Jewish World Review April 19, 2011 / 15 Nissan, 5771
A Cliche a Second
By Paul Greenberg
It had been some time since I'd stopped by to see the eminent
I understood why I had put off seeing him as soon as he greeted me at the door of his cliche factory.
"Dude!" he cried out, which I take it is no longer a noun of address but the current substitute for Hello. It is not an improvement. I instinctively looked over my shoulder, but apparently M. Cliche was addressing me.
"How's the cliche business?" I inquired at my own risk. "I'm here for your annual report on ever newer and worse cliches."
"Splendid! Capital! Great! Excellent! Magnificent! Tremendous, Stupendous and--stop me if you've heard this one before--"
"Stop! For heaven's sake, stop!"
"Don't get your panties in a wad/knickers in a twist. All I'm sayin' is business has never been better, except maybe during the Roaring Twenties, when everything was copacetic, twenty-three skidoo and all that, whatever. You know, like the cat's pajamas. Would you like to see my PowerPoint presentation? It's just full of hot Performance Numbers for today's thought leaders. Or you might want to sign up for our webinar on new cliches for old. Sure you do. It's a no-brainer."
"We've had a bumper crop of instant platitudes this year," he continued, "thanks to
"What are some of your best-sellers? If I'm not asking you to reveal trade secrets."
"No problem. I'm on it like white on rice. Keepin' a list and checkin' it twice. Whenever a cliche goes viral, we've got it covered. Man, it's an epic job -- huge, iconic -- but we get 'er done. Our staff of thousands -- all computers, not a human being in the bunch -- is tireless, and more to the point, not being human, they're never bored no matter how times they hear the same piece of boilerplate. But I digress...."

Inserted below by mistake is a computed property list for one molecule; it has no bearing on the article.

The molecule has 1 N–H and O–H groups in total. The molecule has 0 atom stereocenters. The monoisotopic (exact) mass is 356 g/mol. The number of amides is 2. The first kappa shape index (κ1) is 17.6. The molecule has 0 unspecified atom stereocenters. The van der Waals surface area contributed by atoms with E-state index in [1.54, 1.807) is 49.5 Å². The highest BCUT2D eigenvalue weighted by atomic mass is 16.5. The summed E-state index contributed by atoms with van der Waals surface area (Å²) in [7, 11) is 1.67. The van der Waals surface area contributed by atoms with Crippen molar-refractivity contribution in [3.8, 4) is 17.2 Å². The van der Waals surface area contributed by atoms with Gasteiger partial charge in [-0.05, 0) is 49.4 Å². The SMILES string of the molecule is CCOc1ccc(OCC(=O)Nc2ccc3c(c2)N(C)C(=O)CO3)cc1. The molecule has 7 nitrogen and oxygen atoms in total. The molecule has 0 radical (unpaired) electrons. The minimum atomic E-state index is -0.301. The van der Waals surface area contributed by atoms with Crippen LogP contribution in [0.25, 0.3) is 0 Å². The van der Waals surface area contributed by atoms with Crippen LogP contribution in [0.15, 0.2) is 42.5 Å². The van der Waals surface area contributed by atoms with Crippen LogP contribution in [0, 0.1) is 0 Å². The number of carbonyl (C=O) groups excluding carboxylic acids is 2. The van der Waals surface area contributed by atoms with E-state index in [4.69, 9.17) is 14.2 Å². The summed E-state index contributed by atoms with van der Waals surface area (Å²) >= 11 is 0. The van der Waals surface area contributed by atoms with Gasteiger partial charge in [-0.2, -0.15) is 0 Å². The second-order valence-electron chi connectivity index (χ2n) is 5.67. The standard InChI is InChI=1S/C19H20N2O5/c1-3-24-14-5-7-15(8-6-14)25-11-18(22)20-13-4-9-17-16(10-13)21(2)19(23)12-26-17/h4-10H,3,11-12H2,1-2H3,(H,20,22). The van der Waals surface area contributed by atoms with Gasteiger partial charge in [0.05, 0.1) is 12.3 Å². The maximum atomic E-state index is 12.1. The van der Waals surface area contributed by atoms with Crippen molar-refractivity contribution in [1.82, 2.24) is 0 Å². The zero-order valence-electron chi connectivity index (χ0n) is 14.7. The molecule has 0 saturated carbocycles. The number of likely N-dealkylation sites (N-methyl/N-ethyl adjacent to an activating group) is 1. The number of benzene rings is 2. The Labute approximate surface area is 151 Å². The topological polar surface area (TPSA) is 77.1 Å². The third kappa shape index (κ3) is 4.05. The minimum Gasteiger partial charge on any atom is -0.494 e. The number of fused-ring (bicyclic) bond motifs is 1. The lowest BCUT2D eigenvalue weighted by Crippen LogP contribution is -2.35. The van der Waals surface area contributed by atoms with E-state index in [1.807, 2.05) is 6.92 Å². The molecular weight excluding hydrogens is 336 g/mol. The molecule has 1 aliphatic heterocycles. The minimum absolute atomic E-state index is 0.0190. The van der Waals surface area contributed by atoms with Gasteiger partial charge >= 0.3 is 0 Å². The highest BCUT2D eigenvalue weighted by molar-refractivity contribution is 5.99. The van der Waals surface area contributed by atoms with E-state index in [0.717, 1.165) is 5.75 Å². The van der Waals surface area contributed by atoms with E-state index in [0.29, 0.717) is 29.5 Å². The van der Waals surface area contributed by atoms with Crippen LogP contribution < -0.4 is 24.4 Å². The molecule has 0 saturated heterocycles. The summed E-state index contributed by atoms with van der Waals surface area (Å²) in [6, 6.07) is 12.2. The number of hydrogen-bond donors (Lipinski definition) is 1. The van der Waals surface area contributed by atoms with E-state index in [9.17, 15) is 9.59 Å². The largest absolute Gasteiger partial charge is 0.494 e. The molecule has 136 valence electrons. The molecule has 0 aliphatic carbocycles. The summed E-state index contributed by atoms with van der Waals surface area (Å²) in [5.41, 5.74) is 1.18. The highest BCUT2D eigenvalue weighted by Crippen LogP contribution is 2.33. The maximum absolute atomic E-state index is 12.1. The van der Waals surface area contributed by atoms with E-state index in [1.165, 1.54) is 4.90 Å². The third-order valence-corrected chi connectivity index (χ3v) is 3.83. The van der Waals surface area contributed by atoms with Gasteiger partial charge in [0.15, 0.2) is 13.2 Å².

"And I've forgotten what you asked. Oh, yes, you wanted to know what was the newest thing in old cliches, the latest in timeworn platitudes, the Nouvelle Vague that's instantaneously old. Well, it's not easy, you know, turning out a new cliche, which is almost a contradiction in terms. But it can be done. Some of our finest products will bore you to tears first time out. Like an instant work of genius -- a heartbreaking work of staggering genius, of course. There's no other kind any more. That's the bottom line in my trade...."
"Oh, good. That's the acid test of our kind of shopworm language or any unreasonable facsimile: Whether it will reduce those exposed to a regular diet of it to the screaming meemies, the willies, the heebie-jeebies, and generally give 'em the bots. I can tell we've passed the test in your case. What's more, I can assure you that the line here at the flagship of normalcy in the American language will impact you for the foreseeable future. When we come up with a phrase that makes people grimace, and add it to a whole vocabulary that reduces the recipient to a basket case, we know we're ahead of the game and in a win-win situation. It's all a matter of thinking outside the box, you know, like...."
"Enough. I feel faint."
"Hopefully, you'll get over it. Unless you've got issues with our newest line of cliches. I want to assure you they're the best money can buy. We go around getting input everywhere, and are happy to facilitate your search for the most exasperating. The best of the lot has to have a wow factor, and lead to an ah-ha! moment, you know what I mean? They're all oldies but goodies even when they're brand new. You'll like 'em all."
"I'm sure I would if I could stand any more of them...."
"Don't go away mad. We're always looking for a new paradigm for our cliches, an infrastructure that'll support the most excruciating of them, a situation that'll be creative, even transgressive, or at least transformational, you know, an ambiance that'll produce viable results that can be utilized in this area. If we can put a man on the moon, we can certainly produce a new cliche, wouldn't you say? What we need is a new
"I'm afraid I do. That's the frightening part. All I want to do just now is leave before this uneasiness in the pit of my stomach gets any worse . . . "
"I understand. A lot of people have that reaction here. The trick is to just incentivize me with a small payment for this consultation, and you'll depart with more cliches, platitudes and banalities than you'll ever want to hear again."
"I don't doubt it."
"It's been a pleasure doing business with you. Perhaps you'd like to check out our latest line of puns before you go. They're guaranteed to make you groan. No? Then go with my blessings, live life to the fullest, toodle-oo, fare thee well...."
Last I saw him, M. Cliche was standing in his doorway looking happily at the wad of bills I'd hurriedly stuck in his hand as I ran off, screaming.
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JWR contributor Paul Greenberg, editorial page editor of the Arkansas Democrat-Gazette, has won the Pulitzer Prize for editorial writing. Send your comments by clicking here.
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